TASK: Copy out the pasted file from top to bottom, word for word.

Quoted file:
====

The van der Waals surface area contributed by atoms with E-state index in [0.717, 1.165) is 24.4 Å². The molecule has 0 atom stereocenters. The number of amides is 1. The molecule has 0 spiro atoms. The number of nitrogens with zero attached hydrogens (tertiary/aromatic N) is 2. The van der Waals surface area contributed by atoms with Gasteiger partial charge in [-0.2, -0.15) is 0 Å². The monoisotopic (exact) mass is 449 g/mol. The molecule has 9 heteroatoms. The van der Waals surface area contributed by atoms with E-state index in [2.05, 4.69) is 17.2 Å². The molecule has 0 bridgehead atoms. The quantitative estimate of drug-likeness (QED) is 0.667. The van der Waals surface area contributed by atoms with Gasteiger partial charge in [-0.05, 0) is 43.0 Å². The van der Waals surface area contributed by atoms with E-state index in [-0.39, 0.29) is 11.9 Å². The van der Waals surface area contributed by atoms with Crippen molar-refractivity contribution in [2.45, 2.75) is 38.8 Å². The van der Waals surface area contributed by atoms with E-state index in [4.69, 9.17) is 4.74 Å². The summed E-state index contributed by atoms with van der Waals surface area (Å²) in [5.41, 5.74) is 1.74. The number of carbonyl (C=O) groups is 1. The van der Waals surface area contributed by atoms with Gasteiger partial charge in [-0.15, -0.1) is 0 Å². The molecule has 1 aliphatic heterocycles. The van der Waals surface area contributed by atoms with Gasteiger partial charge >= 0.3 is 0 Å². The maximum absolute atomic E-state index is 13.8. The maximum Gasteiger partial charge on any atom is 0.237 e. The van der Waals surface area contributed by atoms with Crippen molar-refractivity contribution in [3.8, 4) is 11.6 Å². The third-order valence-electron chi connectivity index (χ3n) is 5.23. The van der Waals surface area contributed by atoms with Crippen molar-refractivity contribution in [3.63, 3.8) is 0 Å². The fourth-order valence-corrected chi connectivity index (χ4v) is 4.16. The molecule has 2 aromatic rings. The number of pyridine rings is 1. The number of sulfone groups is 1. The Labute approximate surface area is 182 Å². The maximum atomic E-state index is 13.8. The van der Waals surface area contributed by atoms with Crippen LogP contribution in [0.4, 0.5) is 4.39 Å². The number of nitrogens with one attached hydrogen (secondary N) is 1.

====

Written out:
The van der Waals surface area contributed by atoms with E-state index in [0.717, 1.165) is 24.4 Å². The molecule has 0 atom stereocenters. The number of amides is 1. The molecule has 0 spiro atoms. The number of nitrogens with zero attached hydrogens (tertiary/aromatic N) is 2. The van der Waals surface area contributed by atoms with Gasteiger partial charge in [-0.2, -0.15) is 0 Å². The monoisotopic (exact) mass is 449 g/mol. The molecule has 9 heteroatoms. The van der Waals surface area contributed by atoms with E-state index in [2.05, 4.69) is 17.2 Å². The molecule has 0 bridgehead atoms. The quantitative estimate of drug-likeness (QED) is 0.667. The van der Waals surface area contributed by atoms with Gasteiger partial charge in [-0.05, 0) is 43.0 Å². The van der Waals surface area contributed by atoms with E-state index in [-0.39, 0.29) is 11.9 Å². The van der Waals surface area contributed by atoms with Crippen molar-refractivity contribution in [2.45, 2.75) is 38.8 Å². The van der Waals surface area contributed by atoms with E-state index in [4.69, 9.17) is 4.74 Å². The summed E-state index contributed by atoms with van der Waals surface area (Å²) in [5.41, 5.74) is 1.74. The number of carbonyl (C=O) groups is 1. The van der Waals surface area contributed by atoms with Gasteiger partial charge in [-0.15, -0.1) is 0 Å². The molecule has 1 aliphatic heterocycles. The van der Waals surface area contributed by atoms with Gasteiger partial charge >= 0.3 is 0 Å². The maximum absolute atomic E-state index is 13.8. The maximum Gasteiger partial charge on any atom is 0.237 e. The van der Waals surface area contributed by atoms with Crippen molar-refractivity contribution in [3.8, 4) is 11.6 Å². The third-order valence-electron chi connectivity index (χ3n) is 5.23. The van der Waals surface area contributed by atoms with Crippen molar-refractivity contribution in [3.63, 3.8) is 0 Å². The fourth-order valence-corrected chi connectivity index (χ4v) is 4.16. The molecule has 2 aromatic rings. The number of pyridine rings is 1. The number of sulfone groups is 1. The Labute approximate surface area is 182 Å². The maximum atomic E-state index is 13.8. The van der Waals surface area contributed by atoms with Crippen LogP contribution in [0.4, 0.5) is 4.39 Å². The number of nitrogens with one attached hydrogen (secondary N) is 1.